Sometimes Feeling Small Can Be Good

I’m the type of person who obsesses over small things, or in more colloquial terms, I “sweat the small stuff.” It is my tendency to be concerned about small details of my daily life, and though I don’t like to admit it, it sometimes detracts from my experiences.

It’s good perspective, therefore, to witness things that are bigger than I am.

We’re getting into crunch time now, and the work I have coming up this week feels like a series of enormous milestones. So to put things in perspective, here are a few places I’ve visited lately that surpass the significance of my everyday tasks and make me feel small in a good way. The experiences I have had at each of these places have been extremely special individually, but together, they all have something in common: they’re so much bigger, older, and wiser then I am.

Mount Olympus, Visit date: 5/28

On our last rainy weekend in Thessaloniki, we took a four-hour hike on Mount Olympus. According to Greek mythology, Mount Olympus was the home of the gods of the ancient world. Walking through the hills and trees to encounter views of waterfalls and towering rocks under pattering rain made it easy to believe that I was standing where Zeus and his colleagues once lived, and I experienced a sense of calm that I cannot always find that easily.

Meteora, Visit date: 5/30

During our two-day bus ride to Athens, we stayed overnight in Kalampaka, a town located next to the floating monasteries that compose Meteora. The monasteries of Meteora were built on gigantic rock formations by monks during the 14th and 15th centuries and are now a popular tourist destination. We didn’t have a tour guide at Meteora, which gave us more freedom to relax, walk around, and photograph and gawk at the awe-inspiring views.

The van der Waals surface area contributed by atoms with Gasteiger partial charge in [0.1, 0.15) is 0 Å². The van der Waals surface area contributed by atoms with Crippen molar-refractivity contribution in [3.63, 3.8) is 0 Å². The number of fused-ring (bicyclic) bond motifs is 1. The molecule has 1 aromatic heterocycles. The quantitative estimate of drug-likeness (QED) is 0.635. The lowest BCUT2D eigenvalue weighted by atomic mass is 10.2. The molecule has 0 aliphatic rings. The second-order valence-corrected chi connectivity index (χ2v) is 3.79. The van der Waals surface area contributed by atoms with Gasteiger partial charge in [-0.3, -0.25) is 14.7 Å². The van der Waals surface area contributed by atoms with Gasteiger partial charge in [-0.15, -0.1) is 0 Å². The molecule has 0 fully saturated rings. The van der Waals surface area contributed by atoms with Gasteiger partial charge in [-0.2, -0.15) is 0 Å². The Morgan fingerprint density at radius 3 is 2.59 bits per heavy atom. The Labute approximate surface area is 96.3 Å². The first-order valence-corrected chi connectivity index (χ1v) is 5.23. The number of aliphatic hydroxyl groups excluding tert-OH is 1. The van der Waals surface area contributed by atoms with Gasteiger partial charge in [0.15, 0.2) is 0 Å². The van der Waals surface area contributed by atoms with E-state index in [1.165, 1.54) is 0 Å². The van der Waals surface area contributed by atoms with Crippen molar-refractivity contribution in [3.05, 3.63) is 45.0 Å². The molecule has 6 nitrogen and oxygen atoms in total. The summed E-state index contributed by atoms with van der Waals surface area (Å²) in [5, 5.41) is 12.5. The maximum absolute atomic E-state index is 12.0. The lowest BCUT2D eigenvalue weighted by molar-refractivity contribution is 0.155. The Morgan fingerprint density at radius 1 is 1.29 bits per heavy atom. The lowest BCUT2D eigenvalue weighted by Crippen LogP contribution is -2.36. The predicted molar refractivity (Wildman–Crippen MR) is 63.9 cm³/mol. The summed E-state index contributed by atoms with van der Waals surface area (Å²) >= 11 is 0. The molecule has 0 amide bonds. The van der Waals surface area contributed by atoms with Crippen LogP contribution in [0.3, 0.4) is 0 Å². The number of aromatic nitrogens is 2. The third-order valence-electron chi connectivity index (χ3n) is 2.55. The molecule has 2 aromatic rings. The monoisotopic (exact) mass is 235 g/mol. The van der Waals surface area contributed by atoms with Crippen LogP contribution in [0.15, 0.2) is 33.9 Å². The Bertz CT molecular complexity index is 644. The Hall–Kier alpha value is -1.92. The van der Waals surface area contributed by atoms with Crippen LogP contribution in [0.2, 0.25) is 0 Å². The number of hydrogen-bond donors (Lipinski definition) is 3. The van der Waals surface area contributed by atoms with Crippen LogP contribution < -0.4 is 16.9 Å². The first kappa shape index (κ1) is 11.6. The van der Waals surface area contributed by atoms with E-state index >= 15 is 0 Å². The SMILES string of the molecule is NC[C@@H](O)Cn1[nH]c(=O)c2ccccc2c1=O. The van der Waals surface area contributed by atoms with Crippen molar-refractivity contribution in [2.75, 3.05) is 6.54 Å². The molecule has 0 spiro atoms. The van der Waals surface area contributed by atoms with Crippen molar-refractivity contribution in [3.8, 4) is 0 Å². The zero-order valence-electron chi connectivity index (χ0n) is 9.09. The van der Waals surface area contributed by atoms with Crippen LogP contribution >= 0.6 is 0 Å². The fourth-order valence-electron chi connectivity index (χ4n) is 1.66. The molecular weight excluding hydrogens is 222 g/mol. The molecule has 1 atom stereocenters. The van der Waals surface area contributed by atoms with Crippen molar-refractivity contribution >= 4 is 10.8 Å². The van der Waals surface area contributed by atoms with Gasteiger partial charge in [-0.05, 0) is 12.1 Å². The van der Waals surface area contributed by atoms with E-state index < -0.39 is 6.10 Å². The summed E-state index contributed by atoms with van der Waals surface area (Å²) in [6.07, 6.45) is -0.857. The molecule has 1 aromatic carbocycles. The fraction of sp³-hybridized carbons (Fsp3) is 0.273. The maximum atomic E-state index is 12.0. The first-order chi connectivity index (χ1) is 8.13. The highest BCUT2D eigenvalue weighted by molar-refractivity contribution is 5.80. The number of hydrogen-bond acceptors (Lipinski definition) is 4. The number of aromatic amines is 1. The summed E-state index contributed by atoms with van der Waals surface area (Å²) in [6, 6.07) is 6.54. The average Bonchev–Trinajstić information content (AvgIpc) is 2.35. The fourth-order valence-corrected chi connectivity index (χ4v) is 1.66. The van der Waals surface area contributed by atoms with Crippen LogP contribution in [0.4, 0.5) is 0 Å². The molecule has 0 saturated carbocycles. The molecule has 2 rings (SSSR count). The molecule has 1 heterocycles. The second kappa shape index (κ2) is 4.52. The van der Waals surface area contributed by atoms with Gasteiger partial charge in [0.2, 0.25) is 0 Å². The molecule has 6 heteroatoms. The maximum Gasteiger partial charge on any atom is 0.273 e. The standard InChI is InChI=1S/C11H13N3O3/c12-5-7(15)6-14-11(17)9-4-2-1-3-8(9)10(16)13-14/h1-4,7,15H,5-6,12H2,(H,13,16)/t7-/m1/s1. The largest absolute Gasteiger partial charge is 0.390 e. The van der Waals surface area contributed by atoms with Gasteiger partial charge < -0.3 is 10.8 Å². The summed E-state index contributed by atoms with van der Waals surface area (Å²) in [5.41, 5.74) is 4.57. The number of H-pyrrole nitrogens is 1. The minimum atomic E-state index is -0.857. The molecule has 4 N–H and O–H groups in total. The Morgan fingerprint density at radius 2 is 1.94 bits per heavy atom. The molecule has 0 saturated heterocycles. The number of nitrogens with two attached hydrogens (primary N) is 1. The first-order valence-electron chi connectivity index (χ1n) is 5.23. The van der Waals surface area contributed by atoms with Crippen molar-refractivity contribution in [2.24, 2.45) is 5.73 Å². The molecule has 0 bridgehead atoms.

Delphi, Visit date: 5/31

Delphi, an ancient city home to remains of the Temple of Apollo and thought to be the site of a powerful oracle, was our last stop before Athens. As our tour guide regaled us with tales of Apollo’s conquests and the Pythian Games – predecessor to the Olympics – I enjoyed taking in the sights and views of the ancient city, despite the fact that I was plagued by my irrational fear of buzzing insects.

Aristotle’s Lyceum, Visit date: 6/4

On Sunday, which was our free day, I took a late afternoon walk through the National Garden, which is conveniently located less than a kilometer from our hotel. My goal was to visit the Lyceum, an ancient gymnasia in Athens where the students of philosopher Aristotle strolled and studied. What remains of the Lyceum is now preserved and surrounded by benches where visitors can relax, journal, and attempt to wrap their head around the fact that this pile of rocks was the site of Aristotle’s Peripatetic School more than 2,000 years ago.

Acropolis of Athens, Visit date: 6/5 

Cody, Alexa, Bradley, and I missed last week’s group visit to the Acropolis because we were reporting for our stories. So on Monday, we spent the morning visiting Acropolis museum and climbing to the famous site of the Parthenon and Temple of Athena. We can see the Acropolis from our hotel, but seeing it up close was well worth the sweaty hike up.

The view from the Acropolis was absolutely incredible, and I enjoyed spending a little time wandering around and helping out other tourists when they asked me to take their photo. It was the perfect way to spend the first morning of our last week in Athens.


Author: gschanker

I'm an aspiring science writer studying journalism and biology at Northeastern University and making my third - maybe fourth? - attempt at blogging.

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